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Transplantation ; 106(9):S185-S185, 2022.
Article in English | Web of Science | ID: covidwho-2233785
American Journal of Transplantation ; 22(Supplement 3):638-639, 2022.
Article in English | EMBASE | ID: covidwho-2063546


Purpose: Solid organ transplant recipients (SOTR) develop weak antibody responses after SARS-CoV-2 vaccination. Published data on neutralizing activity of plasma, a better measure of protection, in SOTR following an additional dose of SARSCoV- 2 vaccine is limited. Method(s): Plasma was longitudinally collected from SOTR following initial COVID- 19 vaccination. Neutralizing activity against SARS-CoV-2 was assessed using the cPass Neutralization Antibody Detection Kit (GenScript, Biotech). ELISAs were performed against SARS-CoV-2 proteins (S1, N, RBD), CMV (glycoprotein B), Influenza A H1N1 (nucleoprotein), HSV-1, EBV glycoprotein (gp350), and tetanus toxoid for comparison. Result(s): Demographic and clinical characteristics are summarized in table 1. No participants had evidence of COVID-19 infection as IgG titers to SARS-CoV-2 N protein were low. Neutralizing activity against SARS-CoV-2 RBD was observed in 39.6% of individuals (N=21/53) ~93 days after initial vaccination. Participants with neutralizing activity were more likely to have received a liver transplant (47.6% vs 6.25%, p=0.001), and less likely to be on an anti-metabolite (52.4% vs. 87.5%, p=0.009) or triple immunosuppression (14.3% vs. 53.1%, p=0.008). After an additional vaccine dose, 78.1% (N=25/32) of participants developed neutralizing activity with significant increases in viral neutralization (figure 1, median 36.8% [95%CI 18.9-64.6] to 97.2% [95%CI 74.0-98.9], p<0.0001). Participants with low neutralizing activity demonstrated adequate antibody titers to other microbial antigens (figure 2). Conclusion(s): An additional dose of SARS-CoV-2 vaccine increased the number of SOTR with neutralizing activity and the magnitude of the seroresponse. SOTR with low neutralizing activity maintain humoral responses to other microbial antigens suggesting the diminished seroresponse might be related to inhibition of new B cell responses.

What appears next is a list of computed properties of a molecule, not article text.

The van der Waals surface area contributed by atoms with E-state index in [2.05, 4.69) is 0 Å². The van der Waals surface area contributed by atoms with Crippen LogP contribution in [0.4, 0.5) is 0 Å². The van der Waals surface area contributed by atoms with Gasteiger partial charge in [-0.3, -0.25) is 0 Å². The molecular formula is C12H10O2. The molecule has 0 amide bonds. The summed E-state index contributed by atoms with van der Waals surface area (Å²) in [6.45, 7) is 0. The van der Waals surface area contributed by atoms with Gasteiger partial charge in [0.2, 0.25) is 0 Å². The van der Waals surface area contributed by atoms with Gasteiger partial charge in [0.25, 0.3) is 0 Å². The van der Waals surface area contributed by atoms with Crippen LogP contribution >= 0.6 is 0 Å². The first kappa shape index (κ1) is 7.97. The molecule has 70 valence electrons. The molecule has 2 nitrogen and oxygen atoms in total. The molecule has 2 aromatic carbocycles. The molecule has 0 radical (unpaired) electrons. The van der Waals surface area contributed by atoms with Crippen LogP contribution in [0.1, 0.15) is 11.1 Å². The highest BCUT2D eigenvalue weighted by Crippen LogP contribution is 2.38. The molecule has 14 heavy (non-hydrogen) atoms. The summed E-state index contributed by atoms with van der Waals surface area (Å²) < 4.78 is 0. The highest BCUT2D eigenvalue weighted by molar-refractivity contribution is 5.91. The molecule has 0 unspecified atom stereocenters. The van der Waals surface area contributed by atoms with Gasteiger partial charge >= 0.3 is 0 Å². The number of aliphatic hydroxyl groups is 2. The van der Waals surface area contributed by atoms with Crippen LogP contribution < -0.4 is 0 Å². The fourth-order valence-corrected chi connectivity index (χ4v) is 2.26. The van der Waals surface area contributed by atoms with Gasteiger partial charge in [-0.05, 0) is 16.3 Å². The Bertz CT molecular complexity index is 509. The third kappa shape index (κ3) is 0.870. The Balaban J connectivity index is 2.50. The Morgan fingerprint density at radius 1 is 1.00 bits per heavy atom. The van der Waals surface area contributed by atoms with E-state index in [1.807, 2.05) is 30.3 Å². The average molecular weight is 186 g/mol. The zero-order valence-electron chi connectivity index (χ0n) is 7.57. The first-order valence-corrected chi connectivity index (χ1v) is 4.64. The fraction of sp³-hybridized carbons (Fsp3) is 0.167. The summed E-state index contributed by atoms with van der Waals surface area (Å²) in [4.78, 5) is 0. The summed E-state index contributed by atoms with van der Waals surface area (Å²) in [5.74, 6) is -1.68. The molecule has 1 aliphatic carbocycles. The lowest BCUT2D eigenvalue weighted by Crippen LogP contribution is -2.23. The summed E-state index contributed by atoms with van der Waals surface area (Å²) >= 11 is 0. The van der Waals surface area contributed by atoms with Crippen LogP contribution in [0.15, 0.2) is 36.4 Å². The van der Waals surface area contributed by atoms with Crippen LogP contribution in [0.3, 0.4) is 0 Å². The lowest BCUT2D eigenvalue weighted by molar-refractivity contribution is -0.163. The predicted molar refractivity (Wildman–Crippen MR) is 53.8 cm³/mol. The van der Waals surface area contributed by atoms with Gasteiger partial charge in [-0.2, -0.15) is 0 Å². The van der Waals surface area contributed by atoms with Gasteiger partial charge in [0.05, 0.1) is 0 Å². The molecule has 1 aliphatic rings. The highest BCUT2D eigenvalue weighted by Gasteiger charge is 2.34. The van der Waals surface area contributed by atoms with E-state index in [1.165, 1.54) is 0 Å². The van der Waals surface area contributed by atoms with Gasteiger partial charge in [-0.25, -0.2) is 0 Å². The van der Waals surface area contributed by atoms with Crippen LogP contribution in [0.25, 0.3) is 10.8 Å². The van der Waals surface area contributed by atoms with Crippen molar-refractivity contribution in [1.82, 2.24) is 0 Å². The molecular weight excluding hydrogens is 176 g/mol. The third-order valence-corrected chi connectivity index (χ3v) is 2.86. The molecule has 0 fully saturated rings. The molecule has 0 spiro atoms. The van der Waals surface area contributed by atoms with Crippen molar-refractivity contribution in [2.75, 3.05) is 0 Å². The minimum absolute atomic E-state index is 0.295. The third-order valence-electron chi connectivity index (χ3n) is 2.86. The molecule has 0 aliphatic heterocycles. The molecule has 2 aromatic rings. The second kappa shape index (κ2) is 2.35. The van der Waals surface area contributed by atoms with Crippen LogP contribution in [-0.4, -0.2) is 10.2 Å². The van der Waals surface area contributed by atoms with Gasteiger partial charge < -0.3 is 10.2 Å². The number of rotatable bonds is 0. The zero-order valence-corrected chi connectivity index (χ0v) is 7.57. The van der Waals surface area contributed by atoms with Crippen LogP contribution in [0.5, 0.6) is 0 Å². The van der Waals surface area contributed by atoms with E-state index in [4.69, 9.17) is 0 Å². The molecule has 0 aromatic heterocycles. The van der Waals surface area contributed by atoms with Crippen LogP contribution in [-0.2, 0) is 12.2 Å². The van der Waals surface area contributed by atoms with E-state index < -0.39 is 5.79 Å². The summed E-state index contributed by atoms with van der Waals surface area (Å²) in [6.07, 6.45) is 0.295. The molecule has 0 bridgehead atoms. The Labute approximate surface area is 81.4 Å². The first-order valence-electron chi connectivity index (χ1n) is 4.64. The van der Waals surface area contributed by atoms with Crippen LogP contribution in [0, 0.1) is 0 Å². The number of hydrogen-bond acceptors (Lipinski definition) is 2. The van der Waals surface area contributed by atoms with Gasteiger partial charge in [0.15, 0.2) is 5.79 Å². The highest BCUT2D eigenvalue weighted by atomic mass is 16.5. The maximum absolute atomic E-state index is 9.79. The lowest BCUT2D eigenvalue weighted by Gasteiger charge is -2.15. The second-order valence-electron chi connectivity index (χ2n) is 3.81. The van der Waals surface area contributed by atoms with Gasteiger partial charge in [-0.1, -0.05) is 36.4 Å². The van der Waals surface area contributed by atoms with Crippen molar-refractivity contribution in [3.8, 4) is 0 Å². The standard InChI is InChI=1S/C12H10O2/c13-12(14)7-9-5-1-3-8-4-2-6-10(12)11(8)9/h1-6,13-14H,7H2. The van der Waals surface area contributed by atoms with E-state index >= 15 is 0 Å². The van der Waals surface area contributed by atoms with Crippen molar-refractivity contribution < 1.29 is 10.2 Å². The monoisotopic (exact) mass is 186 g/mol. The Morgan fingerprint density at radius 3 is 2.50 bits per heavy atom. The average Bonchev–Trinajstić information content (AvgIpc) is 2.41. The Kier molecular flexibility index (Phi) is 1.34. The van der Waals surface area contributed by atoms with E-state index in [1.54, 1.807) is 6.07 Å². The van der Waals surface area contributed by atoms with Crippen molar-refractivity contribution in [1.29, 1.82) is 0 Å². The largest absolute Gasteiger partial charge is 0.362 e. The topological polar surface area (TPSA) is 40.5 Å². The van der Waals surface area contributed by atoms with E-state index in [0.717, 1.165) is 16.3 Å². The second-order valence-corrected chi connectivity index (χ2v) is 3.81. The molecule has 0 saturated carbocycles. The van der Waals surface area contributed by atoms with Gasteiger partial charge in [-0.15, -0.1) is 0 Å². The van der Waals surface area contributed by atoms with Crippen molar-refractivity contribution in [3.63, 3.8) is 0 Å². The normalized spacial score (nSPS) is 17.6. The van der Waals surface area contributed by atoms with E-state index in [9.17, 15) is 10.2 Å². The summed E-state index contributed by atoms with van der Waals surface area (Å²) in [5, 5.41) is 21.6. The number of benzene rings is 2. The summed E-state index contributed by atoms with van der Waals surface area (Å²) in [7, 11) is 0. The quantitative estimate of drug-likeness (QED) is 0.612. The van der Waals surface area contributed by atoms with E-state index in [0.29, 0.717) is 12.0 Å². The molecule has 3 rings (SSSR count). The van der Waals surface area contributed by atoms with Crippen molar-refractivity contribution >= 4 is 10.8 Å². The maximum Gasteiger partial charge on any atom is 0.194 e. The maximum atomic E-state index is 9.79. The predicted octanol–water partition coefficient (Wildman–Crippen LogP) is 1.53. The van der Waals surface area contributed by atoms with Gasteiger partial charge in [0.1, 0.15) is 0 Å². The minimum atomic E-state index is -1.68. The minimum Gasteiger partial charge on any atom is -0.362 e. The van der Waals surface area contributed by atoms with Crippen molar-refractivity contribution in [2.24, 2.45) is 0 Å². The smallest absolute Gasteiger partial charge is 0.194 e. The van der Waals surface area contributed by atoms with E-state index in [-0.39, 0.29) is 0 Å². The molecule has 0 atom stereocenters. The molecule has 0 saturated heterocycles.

American Journal of Transplantation ; 22(Supplement 3):761-762, 2022.
Article in English | EMBASE | ID: covidwho-2063449